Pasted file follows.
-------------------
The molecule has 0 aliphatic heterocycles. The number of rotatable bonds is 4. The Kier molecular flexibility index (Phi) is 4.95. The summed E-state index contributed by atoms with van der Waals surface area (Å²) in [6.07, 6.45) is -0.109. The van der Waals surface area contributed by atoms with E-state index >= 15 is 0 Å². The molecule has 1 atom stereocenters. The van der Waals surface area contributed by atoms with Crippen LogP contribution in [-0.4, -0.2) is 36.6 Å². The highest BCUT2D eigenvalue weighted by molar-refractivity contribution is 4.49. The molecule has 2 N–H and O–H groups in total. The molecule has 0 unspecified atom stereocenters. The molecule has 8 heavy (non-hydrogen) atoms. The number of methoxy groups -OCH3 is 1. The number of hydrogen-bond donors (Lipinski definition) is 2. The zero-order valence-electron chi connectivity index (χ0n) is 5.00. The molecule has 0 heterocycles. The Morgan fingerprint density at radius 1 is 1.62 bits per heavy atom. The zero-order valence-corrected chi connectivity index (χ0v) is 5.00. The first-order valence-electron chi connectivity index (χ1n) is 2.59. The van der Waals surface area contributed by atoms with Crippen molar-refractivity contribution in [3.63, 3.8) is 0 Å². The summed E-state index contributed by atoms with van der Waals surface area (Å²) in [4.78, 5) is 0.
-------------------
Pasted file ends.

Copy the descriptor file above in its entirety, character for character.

The molecule has 0 aliphatic heterocycles. The number of rotatable bonds is 4. The Kier molecular flexibility index (Phi) is 4.95. The summed E-state index contributed by atoms with van der Waals surface area (Å²) in [6.07, 6.45) is -0.109. The van der Waals surface area contributed by atoms with E-state index >= 15 is 0 Å². The molecule has 1 atom stereocenters. The van der Waals surface area contributed by atoms with Crippen LogP contribution in [-0.4, -0.2) is 36.6 Å². The highest BCUT2D eigenvalue weighted by molar-refractivity contribution is 4.49. The molecule has 2 N–H and O–H groups in total. The molecule has 0 unspecified atom stereocenters. The molecule has 8 heavy (non-hydrogen) atoms. The number of methoxy groups -OCH3 is 1. The number of hydrogen-bond donors (Lipinski definition) is 2. The zero-order valence-electron chi connectivity index (χ0n) is 5.00. The molecule has 0 heterocycles. The Morgan fingerprint density at radius 1 is 1.62 bits per heavy atom. The zero-order valence-corrected chi connectivity index (χ0v) is 5.00. The first-order valence-electron chi connectivity index (χ1n) is 2.59. The van der Waals surface area contributed by atoms with Crippen molar-refractivity contribution in [3.63, 3.8) is 0 Å². The summed E-state index contributed by atoms with van der Waals surface area (Å²) in [4.78, 5) is 0.